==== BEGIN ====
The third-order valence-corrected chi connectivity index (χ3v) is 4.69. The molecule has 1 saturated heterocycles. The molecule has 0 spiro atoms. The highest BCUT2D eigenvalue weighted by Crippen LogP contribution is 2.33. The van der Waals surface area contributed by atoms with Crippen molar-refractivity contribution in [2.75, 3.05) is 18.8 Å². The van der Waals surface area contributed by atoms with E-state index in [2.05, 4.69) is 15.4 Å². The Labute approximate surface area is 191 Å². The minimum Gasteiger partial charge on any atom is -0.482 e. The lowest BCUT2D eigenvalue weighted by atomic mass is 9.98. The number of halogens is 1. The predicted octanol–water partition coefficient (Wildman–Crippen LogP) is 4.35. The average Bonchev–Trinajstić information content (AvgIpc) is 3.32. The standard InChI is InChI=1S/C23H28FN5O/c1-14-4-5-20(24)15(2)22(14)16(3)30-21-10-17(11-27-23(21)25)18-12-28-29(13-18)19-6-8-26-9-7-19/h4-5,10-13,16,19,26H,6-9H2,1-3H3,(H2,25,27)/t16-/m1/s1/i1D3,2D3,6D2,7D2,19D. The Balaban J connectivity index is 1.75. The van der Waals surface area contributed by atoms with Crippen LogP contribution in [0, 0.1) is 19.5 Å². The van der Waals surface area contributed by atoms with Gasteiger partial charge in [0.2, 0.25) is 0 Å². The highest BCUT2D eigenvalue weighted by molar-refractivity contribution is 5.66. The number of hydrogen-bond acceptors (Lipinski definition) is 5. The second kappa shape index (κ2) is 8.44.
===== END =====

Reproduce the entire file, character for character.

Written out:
The third-order valence-corrected chi connectivity index (χ3v) is 4.69. The molecule has 1 saturated heterocycles. The molecule has 0 spiro atoms. The highest BCUT2D eigenvalue weighted by Crippen LogP contribution is 2.33. The van der Waals surface area contributed by atoms with Crippen molar-refractivity contribution in [2.75, 3.05) is 18.8 Å². The van der Waals surface area contributed by atoms with E-state index in [2.05, 4.69) is 15.4 Å². The Labute approximate surface area is 191 Å². The minimum Gasteiger partial charge on any atom is -0.482 e. The lowest BCUT2D eigenvalue weighted by atomic mass is 9.98. The number of halogens is 1. The predicted octanol–water partition coefficient (Wildman–Crippen LogP) is 4.35. The average Bonchev–Trinajstić information content (AvgIpc) is 3.32. The standard InChI is InChI=1S/C23H28FN5O/c1-14-4-5-20(24)15(2)22(14)16(3)30-21-10-17(11-27-23(21)25)18-12-28-29(13-18)19-6-8-26-9-7-19/h4-5,10-13,16,19,26H,6-9H2,1-3H3,(H2,25,27)/t16-/m1/s1/i1D3,2D3,6D2,7D2,19D. The Balaban J connectivity index is 1.75. The van der Waals surface area contributed by atoms with Crippen LogP contribution in [0, 0.1) is 19.5 Å². The van der Waals surface area contributed by atoms with Gasteiger partial charge in [0.2, 0.25) is 0 Å². The highest BCUT2D eigenvalue weighted by molar-refractivity contribution is 5.66. The number of hydrogen-bond acceptors (Lipinski definition) is 5. The second kappa shape index (κ2) is 8.44.